The best pop music has the ability to walk fine lines between different worlds and is able to appeal to wide demographics without sacrificing its own integrity. We often see the opposite of this idea at work, at one extreme you find throwaway pop music aimed at the teen dollar to be used and discarded when the wheel of fashion turns, at the other music aimed at a mature audience often playing things safe, music consumers who have long ago decided what they like. Rarely do we find songs which appeal to both ends of the spectrum, songs which are sassy and fresh enough for the younger set but also refined and slick enough to become firm favourites through constant repeat. Just occasionally, music clever enough to fit into both camps simultaneously pops up on the radar and Never Enough is just such a song.
Pop it may be but it is a track that mixes the infectiousness associated with that genre with some slick R&B grooves and unexpectedly soulful undercurrents. And it is the depth that these genres add to the song, the rising and emotive Hammond organ sound, the funky guitar lines, the sumptuous and often ethereal back vocals and the rising and falling of the songs dynamic from subtle interludes to soaring crescendoes, that provide its mass appeal status.
Never Enough also speaks of things that listers of any age can relate to, of being in a one sided relationship, of thoughts and feelings, love and longing, rather than employing lyrics which confine it to a more niche experience. Not everyone wants to hear about how Lit your party is or needs another twerk-fest video, and it is this broad accessibility, this integrity, this pop maturity, which is going to put her in good stead for a long career.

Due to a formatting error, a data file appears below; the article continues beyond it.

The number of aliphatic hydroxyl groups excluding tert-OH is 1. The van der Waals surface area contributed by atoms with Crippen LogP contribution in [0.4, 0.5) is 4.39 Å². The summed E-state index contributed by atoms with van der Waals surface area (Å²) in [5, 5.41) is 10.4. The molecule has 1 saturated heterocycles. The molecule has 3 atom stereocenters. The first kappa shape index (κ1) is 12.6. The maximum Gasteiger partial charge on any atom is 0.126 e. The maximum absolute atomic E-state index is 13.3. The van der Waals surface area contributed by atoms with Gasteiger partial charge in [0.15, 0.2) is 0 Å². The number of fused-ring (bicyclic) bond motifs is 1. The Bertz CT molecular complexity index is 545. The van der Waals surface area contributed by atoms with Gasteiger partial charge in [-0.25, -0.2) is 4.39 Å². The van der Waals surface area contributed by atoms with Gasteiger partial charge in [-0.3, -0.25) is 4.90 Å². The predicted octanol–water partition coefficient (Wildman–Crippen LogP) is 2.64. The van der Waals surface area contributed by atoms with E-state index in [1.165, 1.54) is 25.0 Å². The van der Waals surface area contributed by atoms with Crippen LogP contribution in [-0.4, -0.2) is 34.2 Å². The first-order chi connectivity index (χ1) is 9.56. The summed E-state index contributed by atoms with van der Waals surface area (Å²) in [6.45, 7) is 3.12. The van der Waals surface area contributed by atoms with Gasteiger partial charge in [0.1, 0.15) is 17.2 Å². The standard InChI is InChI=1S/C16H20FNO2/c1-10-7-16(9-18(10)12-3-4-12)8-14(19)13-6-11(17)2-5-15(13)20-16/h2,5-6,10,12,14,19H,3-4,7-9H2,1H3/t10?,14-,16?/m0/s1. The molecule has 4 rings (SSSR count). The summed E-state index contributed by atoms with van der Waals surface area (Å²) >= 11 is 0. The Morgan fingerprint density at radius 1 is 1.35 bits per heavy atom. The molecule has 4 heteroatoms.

As a teaser for her album Mercury Rising, this is a track that neatly sums up why we need to throw away our old prejudices and divided ways when looking at music genres and embrace a new and holistic musical age. For Joan Mercury does that most rare of things, she makes pop that sounds both grown up and wonderfully infectious at the same time. Throwaway pop is two-a-penny, it always has been, and that is pretty much the nature of the beast. But then pop written specifically for a more mature audience generally misses the point, taking itself too seriously and forgetting why it came into the room in the first place. Never Enough, however, is the perfect point where both worlds co-exist.